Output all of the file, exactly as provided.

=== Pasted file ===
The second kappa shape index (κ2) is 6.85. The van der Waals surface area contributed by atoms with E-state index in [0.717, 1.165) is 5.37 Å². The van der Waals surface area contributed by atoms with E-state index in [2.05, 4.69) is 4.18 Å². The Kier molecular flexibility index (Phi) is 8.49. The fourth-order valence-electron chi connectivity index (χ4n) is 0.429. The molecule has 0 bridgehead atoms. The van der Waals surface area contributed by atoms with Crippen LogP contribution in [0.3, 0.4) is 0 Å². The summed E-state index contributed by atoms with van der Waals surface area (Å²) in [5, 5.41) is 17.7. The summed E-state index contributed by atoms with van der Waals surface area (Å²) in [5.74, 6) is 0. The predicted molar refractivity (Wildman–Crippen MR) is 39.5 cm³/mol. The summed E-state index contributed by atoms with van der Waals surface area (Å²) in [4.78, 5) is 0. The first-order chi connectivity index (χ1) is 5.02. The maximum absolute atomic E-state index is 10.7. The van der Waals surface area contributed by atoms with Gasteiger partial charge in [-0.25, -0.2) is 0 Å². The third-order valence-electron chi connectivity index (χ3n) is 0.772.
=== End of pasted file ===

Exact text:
The second kappa shape index (κ2) is 6.85. The van der Waals surface area contributed by atoms with E-state index in [0.717, 1.165) is 5.37 Å². The van der Waals surface area contributed by atoms with E-state index in [2.05, 4.69) is 4.18 Å². The Kier molecular flexibility index (Phi) is 8.49. The fourth-order valence-electron chi connectivity index (χ4n) is 0.429. The molecule has 0 bridgehead atoms. The van der Waals surface area contributed by atoms with Crippen LogP contribution in [0.3, 0.4) is 0 Å². The summed E-state index contributed by atoms with van der Waals surface area (Å²) in [5, 5.41) is 17.7. The summed E-state index contributed by atoms with van der Waals surface area (Å²) in [5.74, 6) is 0. The predicted molar refractivity (Wildman–Crippen MR) is 39.5 cm³/mol. The summed E-state index contributed by atoms with van der Waals surface area (Å²) in [4.78, 5) is 0. The first-order chi connectivity index (χ1) is 5.02. The maximum absolute atomic E-state index is 10.7. The van der Waals surface area contributed by atoms with Gasteiger partial charge in [-0.25, -0.2) is 0 Å². The third-order valence-electron chi connectivity index (χ3n) is 0.772.